At one level of generality, multijuralism is the coexistence of two or more legal systems or sub-systems within a broader normative legal order to which they adhere, such as the existence of civil and common law systems within the EU. However, at a finer level of analysis multijuralism is a more widespread or common phenomenon and a more fluid reality than the civil law/common law distinction suggests. The papers in this study are therefore rooted in the latter frame of reference. They explore various types of multijural manifestations from the harmonizing potential of international treaties to indigenous law and the use of hard and soft pluralism. In addition, the authors consider the external events which are not part of the processes of multijural adjustment but which serve to influence these processes. Included among these important external events are European integration, the growing importance accorded to human rights, the international practice of law, the growth of the Internet, the globalization of markets and the flow of immigrants. This volume represents some of the most current thinking in the area of multijuralism and is essential reading for anyone interested in the coexistence of legal systems or sub-systems.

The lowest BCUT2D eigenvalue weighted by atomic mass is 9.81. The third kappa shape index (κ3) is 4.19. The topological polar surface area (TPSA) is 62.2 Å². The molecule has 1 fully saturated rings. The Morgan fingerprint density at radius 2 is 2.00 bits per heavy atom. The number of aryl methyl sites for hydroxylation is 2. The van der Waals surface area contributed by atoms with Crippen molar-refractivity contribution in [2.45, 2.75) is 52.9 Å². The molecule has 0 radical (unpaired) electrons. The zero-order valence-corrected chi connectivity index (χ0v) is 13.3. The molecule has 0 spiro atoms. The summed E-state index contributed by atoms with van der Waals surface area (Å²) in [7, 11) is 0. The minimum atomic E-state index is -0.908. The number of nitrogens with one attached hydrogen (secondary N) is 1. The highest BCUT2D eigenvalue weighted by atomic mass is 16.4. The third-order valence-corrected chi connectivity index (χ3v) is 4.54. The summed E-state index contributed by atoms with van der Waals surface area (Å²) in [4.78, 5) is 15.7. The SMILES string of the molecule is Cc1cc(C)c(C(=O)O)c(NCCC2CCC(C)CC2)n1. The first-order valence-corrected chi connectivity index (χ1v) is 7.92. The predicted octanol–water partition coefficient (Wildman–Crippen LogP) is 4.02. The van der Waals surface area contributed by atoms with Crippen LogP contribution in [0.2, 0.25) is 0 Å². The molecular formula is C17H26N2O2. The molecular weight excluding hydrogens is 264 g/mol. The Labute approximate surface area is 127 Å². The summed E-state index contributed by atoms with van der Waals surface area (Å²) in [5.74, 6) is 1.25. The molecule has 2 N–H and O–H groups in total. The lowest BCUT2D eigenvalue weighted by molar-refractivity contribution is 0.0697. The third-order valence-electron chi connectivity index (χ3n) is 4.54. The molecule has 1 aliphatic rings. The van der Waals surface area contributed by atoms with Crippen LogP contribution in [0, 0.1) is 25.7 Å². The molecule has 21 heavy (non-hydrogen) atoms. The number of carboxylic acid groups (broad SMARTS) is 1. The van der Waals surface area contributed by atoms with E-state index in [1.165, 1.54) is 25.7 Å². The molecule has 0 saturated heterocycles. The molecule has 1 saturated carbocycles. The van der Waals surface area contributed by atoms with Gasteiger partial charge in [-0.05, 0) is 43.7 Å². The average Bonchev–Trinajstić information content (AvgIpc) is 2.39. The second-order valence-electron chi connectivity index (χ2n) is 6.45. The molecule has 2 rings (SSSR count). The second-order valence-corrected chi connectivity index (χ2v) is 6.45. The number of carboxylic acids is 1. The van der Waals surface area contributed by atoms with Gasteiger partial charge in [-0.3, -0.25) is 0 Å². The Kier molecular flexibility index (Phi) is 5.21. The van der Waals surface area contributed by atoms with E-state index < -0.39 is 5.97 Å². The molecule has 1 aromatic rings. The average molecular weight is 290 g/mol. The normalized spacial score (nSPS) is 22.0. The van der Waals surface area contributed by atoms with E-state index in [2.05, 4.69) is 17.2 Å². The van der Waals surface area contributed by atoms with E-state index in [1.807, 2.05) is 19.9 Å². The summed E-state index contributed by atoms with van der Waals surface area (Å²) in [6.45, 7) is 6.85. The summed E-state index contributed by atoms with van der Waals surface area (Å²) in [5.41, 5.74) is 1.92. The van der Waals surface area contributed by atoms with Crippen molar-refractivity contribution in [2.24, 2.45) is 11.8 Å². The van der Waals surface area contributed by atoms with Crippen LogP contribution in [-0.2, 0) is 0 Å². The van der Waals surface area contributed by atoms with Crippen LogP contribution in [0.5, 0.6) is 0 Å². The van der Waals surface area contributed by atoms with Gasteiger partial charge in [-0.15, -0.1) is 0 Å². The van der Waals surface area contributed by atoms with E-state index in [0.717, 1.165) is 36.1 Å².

Contents: Introduction, Albert Breton, Anne Des Ormeaux, Katharina Pistor and Pierre Salmon; International treaties and conventions as agents of convergence and multijuralism in domestic legal systems, John H. Currie; The reception of indigenous legal systems in Canada, S‘stien Grammond; Family law's legal pluralism: private 'opting-out' in Canada and South Africa, Annie Bunting; Regulatory and sanctioning powers of independent administrative authorities in French law, Alice Pezard; European contract law: towards an optional Instrument?, B dicte Fauvarque-Cosson; Comparative reflection on the transposition of European Directives: unfair terms, Elise Poillot; The role of international law firms and multijural human capital in the harmonization of legal regimes, Gillian K. Hadfield; Standard contracts in financial law: an emerging new legal order, Marc Favero; Strategies of displacement and other violations of territoriality: cybercrime, the world wide web and the ambit of criminal law, Gareth Sansom; Index.